Providers who must offer hepatitis C testing include physicians, physician assistants, and nurse practitioners, or midwives providing primary care regardless of setting, and without regard to board certification.

The medical settings where providers are required to offer a hepatitis C screening test are:

  • Hospital (inpatient).
  • Hospital outpatient clinics.
  • Emergency departments.
  • Other health care settings where primary care services are being offered.
  • Medicaid and Medicare currently cover hepatitis C screening for all adults and people at risk.
  • People with private insurance should refer to their policy, or contact their carrier to see if the test is covered.

Current testing guidance recommends a two-step testing sequence for diagnosis of hepatitis C infection. Testing is initiated with a hepatitis C antibody test. When this test is reactive, a hepatitis C RNA test is performed to confirm diagnosis of current infection. CDC recommends single-visit sample collection and use of reflex testing[1] to support complete testing for hepatitis C.

Test Type CPT Code
Hepatitis C antibody test 86803
HCV RNA Qualitative 87521
HCV RNA Quantitative 87522

NYS Medicaid reimburses laboratories for reflex testing for confirmation of hepatitis C antibody screening tests without additional written orders from the physician. The preprinted requisition form must indicate that the test will be used in the reflex algorithm.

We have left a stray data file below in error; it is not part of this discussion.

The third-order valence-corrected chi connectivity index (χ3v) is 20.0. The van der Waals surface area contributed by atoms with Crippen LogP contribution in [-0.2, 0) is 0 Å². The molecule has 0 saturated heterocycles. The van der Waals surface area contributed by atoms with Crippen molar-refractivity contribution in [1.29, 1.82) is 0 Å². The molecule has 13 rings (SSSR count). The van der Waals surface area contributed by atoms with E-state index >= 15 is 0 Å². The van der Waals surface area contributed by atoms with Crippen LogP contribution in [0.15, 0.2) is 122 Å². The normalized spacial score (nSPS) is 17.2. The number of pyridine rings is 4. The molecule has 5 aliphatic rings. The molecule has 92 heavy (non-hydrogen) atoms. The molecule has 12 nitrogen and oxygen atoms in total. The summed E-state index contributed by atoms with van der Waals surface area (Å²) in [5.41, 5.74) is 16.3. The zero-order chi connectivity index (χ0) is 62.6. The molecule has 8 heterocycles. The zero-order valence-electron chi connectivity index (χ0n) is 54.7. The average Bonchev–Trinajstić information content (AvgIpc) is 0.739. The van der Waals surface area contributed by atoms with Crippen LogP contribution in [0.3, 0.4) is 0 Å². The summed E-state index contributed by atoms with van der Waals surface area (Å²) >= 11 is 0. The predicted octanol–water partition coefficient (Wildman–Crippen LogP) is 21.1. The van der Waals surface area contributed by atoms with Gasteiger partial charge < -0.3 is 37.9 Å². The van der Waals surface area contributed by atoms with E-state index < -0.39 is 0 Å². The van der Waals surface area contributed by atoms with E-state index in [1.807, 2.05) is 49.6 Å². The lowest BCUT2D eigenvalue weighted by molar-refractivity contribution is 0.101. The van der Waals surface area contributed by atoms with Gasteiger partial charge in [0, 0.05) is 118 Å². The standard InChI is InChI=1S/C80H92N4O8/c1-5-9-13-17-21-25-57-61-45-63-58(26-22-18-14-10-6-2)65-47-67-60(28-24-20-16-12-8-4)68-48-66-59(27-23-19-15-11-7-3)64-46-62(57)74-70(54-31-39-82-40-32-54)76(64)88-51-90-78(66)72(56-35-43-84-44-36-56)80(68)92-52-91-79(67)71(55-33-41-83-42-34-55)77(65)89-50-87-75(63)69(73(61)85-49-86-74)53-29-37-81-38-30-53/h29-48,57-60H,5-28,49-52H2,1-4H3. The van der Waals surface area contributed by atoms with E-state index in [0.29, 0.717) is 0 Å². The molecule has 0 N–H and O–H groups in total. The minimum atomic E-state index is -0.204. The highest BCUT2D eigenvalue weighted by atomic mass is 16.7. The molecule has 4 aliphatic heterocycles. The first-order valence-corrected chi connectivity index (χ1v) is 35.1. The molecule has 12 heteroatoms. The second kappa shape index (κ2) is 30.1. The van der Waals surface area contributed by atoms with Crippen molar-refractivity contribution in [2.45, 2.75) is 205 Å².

• Health care providers, health care facilities, laboratories, and local and State health departments all share the responsibility for reporting, follow-up, and control of communicable diseases.
  • Reporting of suspected, or confirmed hepatitis C is mandated under the New York State Sanitary Code (10NYCRR 2.10). This includes patients with a positive hepatitis C screening test and/or a positive hepatitis C RNA test.
  • Reports should be made to the local health department in the county in which the patient resides, and they need to be submitted within 24 hours of diagnosis. Information on how to report is available at: Communicable Disease Reporting.
  • Providers may be contacted by local health departments for additional information and should provide requested information promptly.

The New York State Department of Health AIDS Institute's online directory provides information regarding participating hepatitis C providers across NYS. To find a hepatitis C provider, go to: AIDS Institute's Provider Directory

The New York State Department of Health AIDS Institute Clinical Education Initiative (CEI) offers training, intensive preceptorship programs, tele-education, technical assistance, and additional clinical tools to enhance provider capacity to deliver hepatitis C services. Visit: https://ceitraining.org/

Providers can find more information about the New York State requirement for universal hepatitis C testing by going to: Hepatitis C Information

Footnotes

  1. [1] Cartwright EJ, Patel P, Kamili S, Wester C. Updated Operational Guidance for Implementing CDC's Recommendations on Testing for Hepatitis C Virus Infection. MMWR Morb Mortal Wkly Rep 2023;72:766–768. DOI: http://dx.doi.org/10.15585/mmwr.mm7228a2